Me: Like what?
Shiva: Love. Especially love! When you turn to love, all things in the world shiver and anything is possible. In fact, the world trembles. That’s what you haven’t discovered.
Me: Why is that?
Shiva: Because you are uncommonly stupid.
But lately, it has become clear. What Shiva and all my mentors and teachers kept trying to tell me as they accused me of being lazy and unfocused in the unrelenting search for certainty, of living in a world that is perpetually transitional and liminal, full of moments that will never come again and that should be savored. Each of these passing minutes is full of rich vagueness and beautiful ambiguity, untroubled by the deficiencies of dualistic thinking.
I secretly yearn for a life that would have direct lines between causes and effects but I have become more porous, perhaps something like a crude kind of music that isn’t very polished and rarely achieves excellence in performance but somehow satisfies as a flow of relationships between soft and hard notes and extended silences.
Sometimes I catch glimpses of these musical constructions when I look hard and listen in ways that are generous and not self-centered and but many of those assemblies are beyond me, residing at levels that seem simultaneously sub-atomic and astrophysically cosmic. Donald Rumsfeld calls these the “unknown unknowns” even though he was talking about military intelligence.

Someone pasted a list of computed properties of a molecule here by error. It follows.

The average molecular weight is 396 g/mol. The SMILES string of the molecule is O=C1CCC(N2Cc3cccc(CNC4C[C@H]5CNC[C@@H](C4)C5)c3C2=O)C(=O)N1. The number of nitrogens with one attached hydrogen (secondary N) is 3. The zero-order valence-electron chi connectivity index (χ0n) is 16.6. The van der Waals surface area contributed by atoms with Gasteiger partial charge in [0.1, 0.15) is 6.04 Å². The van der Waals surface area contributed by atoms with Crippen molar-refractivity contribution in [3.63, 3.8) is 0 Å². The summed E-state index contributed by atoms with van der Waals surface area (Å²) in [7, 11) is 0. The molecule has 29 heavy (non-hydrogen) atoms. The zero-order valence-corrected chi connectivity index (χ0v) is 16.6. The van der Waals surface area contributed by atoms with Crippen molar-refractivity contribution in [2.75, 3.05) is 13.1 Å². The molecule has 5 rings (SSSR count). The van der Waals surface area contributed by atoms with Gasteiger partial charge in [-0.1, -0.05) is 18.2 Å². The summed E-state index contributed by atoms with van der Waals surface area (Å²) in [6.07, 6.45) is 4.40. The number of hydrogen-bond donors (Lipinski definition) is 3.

So I live in the gray zone and have come to love it. The Japanese call this realm wabi-sabi, an outlook built on the acceptance of asymmetry, irregularity, and the transience of all things. In the face of adverse uncertainty, my father-in-law used to repeat a Japanese proverb: Shikata ga nai. “It cannot be helped.” Perpetual imperfection has its own beauty.
Though I backslide sometimes, I have come to embrace the impermanence and paradoxical entanglements of most things. I see them everywhere and they lead to patience with day-to-day matters without paralyzing me into total passivity. In India, this is not an uncomfortable place to be. Nor in the United States.
As poet Jane Hirshfield describes them, entangled relationships are “the strange charms” that exist between border collies and sheep. The song of the wind that blows between leaves and branches. The odd, illuminating friendships that come to people who think different. It is the mysterious energy and traction and between Sisyphus, the boulder, me, and the hill, each and every time just a little different as we play out our parts.
That’s how it always is: movement and stillness, hold and let go, extend and contract, create and disrupt, fear and then hope rising. More and more I love the interstitial spaces between polarities.